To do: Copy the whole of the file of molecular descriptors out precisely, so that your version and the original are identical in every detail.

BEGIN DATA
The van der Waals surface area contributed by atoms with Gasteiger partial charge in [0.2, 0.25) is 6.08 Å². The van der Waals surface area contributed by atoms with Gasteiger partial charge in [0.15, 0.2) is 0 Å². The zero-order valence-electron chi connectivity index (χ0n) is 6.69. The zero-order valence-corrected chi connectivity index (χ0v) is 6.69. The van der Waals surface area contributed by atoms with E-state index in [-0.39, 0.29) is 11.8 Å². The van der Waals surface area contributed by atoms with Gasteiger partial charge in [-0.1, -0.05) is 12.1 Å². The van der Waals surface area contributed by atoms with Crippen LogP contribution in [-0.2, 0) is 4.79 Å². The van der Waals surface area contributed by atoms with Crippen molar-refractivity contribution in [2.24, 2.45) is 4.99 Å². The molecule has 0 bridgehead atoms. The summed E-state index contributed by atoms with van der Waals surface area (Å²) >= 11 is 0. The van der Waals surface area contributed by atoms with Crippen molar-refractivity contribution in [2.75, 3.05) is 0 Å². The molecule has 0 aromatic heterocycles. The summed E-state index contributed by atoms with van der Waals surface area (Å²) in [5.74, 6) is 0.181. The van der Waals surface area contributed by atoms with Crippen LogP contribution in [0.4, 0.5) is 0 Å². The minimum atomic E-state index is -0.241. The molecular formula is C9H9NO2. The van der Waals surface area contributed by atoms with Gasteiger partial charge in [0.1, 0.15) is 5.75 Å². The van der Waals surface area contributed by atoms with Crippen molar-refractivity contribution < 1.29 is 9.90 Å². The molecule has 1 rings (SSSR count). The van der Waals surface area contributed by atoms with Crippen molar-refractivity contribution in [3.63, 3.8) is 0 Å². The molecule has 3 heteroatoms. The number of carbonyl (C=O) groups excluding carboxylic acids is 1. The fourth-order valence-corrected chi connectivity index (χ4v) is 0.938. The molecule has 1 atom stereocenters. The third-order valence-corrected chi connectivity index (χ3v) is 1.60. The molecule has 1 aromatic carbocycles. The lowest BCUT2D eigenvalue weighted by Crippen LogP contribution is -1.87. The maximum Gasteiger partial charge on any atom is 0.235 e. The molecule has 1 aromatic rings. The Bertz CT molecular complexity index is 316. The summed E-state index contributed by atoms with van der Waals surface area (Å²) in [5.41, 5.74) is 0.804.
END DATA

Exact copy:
The van der Waals surface area contributed by atoms with Gasteiger partial charge in [0.2, 0.25) is 6.08 Å². The van der Waals surface area contributed by atoms with Gasteiger partial charge in [0.15, 0.2) is 0 Å². The zero-order valence-electron chi connectivity index (χ0n) is 6.69. The zero-order valence-corrected chi connectivity index (χ0v) is 6.69. The van der Waals surface area contributed by atoms with E-state index in [-0.39, 0.29) is 11.8 Å². The van der Waals surface area contributed by atoms with Gasteiger partial charge in [-0.1, -0.05) is 12.1 Å². The van der Waals surface area contributed by atoms with Crippen LogP contribution in [-0.2, 0) is 4.79 Å². The van der Waals surface area contributed by atoms with Crippen molar-refractivity contribution in [2.24, 2.45) is 4.99 Å². The molecule has 0 bridgehead atoms. The summed E-state index contributed by atoms with van der Waals surface area (Å²) >= 11 is 0. The van der Waals surface area contributed by atoms with Crippen molar-refractivity contribution in [2.75, 3.05) is 0 Å². The molecule has 0 aromatic heterocycles. The summed E-state index contributed by atoms with van der Waals surface area (Å²) in [5.74, 6) is 0.181. The van der Waals surface area contributed by atoms with Crippen LogP contribution in [0.4, 0.5) is 0 Å². The minimum atomic E-state index is -0.241. The molecular formula is C9H9NO2. The van der Waals surface area contributed by atoms with Gasteiger partial charge in [0.1, 0.15) is 5.75 Å². The van der Waals surface area contributed by atoms with Crippen molar-refractivity contribution < 1.29 is 9.90 Å². The molecule has 1 rings (SSSR count). The van der Waals surface area contributed by atoms with Crippen molar-refractivity contribution in [3.63, 3.8) is 0 Å². The molecule has 3 heteroatoms. The number of carbonyl (C=O) groups excluding carboxylic acids is 1. The fourth-order valence-corrected chi connectivity index (χ4v) is 0.938. The molecule has 1 atom stereocenters. The third-order valence-corrected chi connectivity index (χ3v) is 1.60. The molecule has 1 aromatic carbocycles. The lowest BCUT2D eigenvalue weighted by Crippen LogP contribution is -1.87. The maximum Gasteiger partial charge on any atom is 0.235 e. The molecule has 1 aromatic rings. The Bertz CT molecular complexity index is 316. The summed E-state index contributed by atoms with van der Waals surface area (Å²) in [5.41, 5.74) is 0.804.